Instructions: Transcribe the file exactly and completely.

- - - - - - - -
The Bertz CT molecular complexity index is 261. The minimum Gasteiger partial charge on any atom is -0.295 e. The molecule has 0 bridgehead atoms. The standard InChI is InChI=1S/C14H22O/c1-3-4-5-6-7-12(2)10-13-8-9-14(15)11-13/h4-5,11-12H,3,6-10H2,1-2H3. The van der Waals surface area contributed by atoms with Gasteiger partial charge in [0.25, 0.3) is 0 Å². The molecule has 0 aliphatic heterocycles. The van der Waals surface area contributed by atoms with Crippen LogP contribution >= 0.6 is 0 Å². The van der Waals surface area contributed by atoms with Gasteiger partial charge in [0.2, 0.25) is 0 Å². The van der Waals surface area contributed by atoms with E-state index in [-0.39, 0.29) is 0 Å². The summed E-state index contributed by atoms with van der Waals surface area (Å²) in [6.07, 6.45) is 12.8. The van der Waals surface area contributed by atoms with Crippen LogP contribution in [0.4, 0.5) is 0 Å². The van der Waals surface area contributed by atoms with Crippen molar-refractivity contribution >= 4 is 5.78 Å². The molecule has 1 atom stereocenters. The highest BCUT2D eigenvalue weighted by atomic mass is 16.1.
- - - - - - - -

The Bertz CT molecular complexity index is 261. The minimum Gasteiger partial charge on any atom is -0.295 e. The molecule has 0 bridgehead atoms. The standard InChI is InChI=1S/C14H22O/c1-3-4-5-6-7-12(2)10-13-8-9-14(15)11-13/h4-5,11-12H,3,6-10H2,1-2H3. The van der Waals surface area contributed by atoms with Gasteiger partial charge in [0.25, 0.3) is 0 Å². The molecule has 0 aliphatic heterocycles. The van der Waals surface area contributed by atoms with Crippen LogP contribution >= 0.6 is 0 Å². The van der Waals surface area contributed by atoms with Gasteiger partial charge in [0.2, 0.25) is 0 Å². The van der Waals surface area contributed by atoms with E-state index in [-0.39, 0.29) is 0 Å². The summed E-state index contributed by atoms with van der Waals surface area (Å²) in [6.07, 6.45) is 12.8. The van der Waals surface area contributed by atoms with Crippen LogP contribution in [0.4, 0.5) is 0 Å². The van der Waals surface area contributed by atoms with Crippen molar-refractivity contribution >= 4 is 5.78 Å². The molecule has 1 atom stereocenters. The highest BCUT2D eigenvalue weighted by atomic mass is 16.1.